HUBBLE LIVES! Back in May, astronauts visited the Hubble Space Telescope to install new hardware and make repairs to the aging observatory. The upgrades were a sucess. To prove it NASA today released spectacular first images from the rejuvenated Great Observatory. Get the full story from Science@NASA.
WHAT WAS THAT? Sky watchers across North America witnessed a strange event on Wednesday night. As space shuttle Discovery glided silently overhead, the orbiter sprouted a flamboyant comet-like tail. Clair Perry sends this picture from Prince Edward Island, Canada:
Photo details: Canon 40D, 17-35mm lens. 30 sec, ISO 500
"The shuttle put on a major light show," says Perry.
In Madison, Wisconsin, photographer Abe Megahed witnessed a similar display: "The shuttle was sporting a massive curved plume. What could it be? Something venting? Reaction Control System thrusters? A massive, record-breaking urine dump?"
Stop laughing. Shuttle pilot Kevin Ford was indeed scheduled to carry out a number of "waste water" dumps over a several hour period around the time of these observations. Pristine water supplies and condensates were also dumped overboard in preparation for landing on Thursday, Sept. 10th.
Thursday's landing opportunities at the Kennedy Space Center begin with a planned deorbit burn at 5:59 p.m. EDT and a daylight landing at 7:05 p.m. The next opportunity is one hour after sunset with the deorbit burn at 7:36 p.m. EDT and a landing at 8:42 p.m. EDT.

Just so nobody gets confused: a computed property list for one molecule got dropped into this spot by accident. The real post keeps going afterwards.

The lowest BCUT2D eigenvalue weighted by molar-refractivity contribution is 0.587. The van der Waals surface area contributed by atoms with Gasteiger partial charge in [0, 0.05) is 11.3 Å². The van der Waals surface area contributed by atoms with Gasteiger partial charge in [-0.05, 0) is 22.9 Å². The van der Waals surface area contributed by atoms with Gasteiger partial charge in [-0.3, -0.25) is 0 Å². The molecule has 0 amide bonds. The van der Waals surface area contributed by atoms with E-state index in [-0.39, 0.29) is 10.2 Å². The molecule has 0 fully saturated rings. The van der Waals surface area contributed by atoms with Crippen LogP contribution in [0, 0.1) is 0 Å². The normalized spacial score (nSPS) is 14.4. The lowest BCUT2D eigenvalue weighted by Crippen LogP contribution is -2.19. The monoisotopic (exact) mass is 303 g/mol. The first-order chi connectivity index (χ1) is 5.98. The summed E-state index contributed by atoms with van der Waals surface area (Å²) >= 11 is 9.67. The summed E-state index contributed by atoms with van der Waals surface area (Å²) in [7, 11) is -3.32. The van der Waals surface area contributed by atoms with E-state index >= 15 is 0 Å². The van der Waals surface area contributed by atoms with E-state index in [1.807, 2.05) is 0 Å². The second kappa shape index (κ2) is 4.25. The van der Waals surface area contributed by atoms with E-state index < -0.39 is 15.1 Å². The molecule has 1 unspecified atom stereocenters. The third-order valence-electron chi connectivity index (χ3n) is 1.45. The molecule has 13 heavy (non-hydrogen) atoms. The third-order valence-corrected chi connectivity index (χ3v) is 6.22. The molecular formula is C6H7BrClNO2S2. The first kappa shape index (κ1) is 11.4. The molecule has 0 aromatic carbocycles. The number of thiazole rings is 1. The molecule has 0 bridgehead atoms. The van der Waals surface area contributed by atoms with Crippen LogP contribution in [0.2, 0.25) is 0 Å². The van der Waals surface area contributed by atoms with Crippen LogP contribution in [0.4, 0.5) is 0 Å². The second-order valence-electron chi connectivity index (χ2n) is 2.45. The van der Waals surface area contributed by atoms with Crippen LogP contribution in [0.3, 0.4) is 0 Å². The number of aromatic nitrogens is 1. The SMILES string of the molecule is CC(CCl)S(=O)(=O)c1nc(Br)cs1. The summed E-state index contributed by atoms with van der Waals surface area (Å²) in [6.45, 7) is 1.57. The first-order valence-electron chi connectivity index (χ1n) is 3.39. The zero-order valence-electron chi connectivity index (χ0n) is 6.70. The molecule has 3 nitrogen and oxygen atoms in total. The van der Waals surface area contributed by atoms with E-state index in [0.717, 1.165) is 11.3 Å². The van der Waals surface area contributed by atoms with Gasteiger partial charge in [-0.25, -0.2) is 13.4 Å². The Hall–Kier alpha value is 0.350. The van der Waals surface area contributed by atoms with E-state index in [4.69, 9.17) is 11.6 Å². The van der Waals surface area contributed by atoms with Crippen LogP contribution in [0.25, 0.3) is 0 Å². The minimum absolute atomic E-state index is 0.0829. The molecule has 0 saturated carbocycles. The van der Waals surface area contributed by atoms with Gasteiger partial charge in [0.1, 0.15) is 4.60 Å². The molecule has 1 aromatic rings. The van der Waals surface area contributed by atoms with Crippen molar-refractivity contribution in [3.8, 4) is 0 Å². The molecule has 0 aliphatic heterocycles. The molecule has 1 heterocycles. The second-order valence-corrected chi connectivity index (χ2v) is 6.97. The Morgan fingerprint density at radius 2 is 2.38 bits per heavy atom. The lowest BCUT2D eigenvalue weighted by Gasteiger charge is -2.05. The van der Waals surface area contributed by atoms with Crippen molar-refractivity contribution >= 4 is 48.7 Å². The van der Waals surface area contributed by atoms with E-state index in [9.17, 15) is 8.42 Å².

Check the Simple Satellite Tracker for last-chance flybys.
INNER SPACE TERRANAUTS: This week, while astronauts orbited high above Earth installing new science equipment in the laboratories of the International Space Station, a team of terranauts descended into the Earth on their own mission of discovery. "We were not in outer space, but inner space," says explorer George Kourounis, who sends this picture from the Cave of Crystals in Naica, Mexico:
more images: #1, #2, #3, #4
Three hundred meters below Naica lies an alien world of giant crystals and nearly unbearable heat. "With an air temperature of 122 F and a relative humidity of more than 90%, it feels like 228 F in the cave," says Kourounis. "To survive in this extreme environment, we enter the cave wearing special suits with cooling packs inside and a backpack respirator which allows us to breath chilled air. Even with all this equipment, I will still be able to stay in the cave for no more than 45 minutes at a time."
Unprotected, even a scant 10 minutes could prove fatal--and that is why this amazing cavern discovered by miners nine years ago remains relatively unexplored. "Some of the crystals are 11 meters long and weigh as much as 55 tons," marvels Kourounis. "We had to be extremely cautious not to slip and fall. Doing so could get you impaled."
"Wearing the suit," he adds, "you feel like an astronaut who is about to go on a space walk." Make that an inner space walk. Click here for more pictures and anecdotes from the Cave of Crystals.
August 2009 Aurora Gallery
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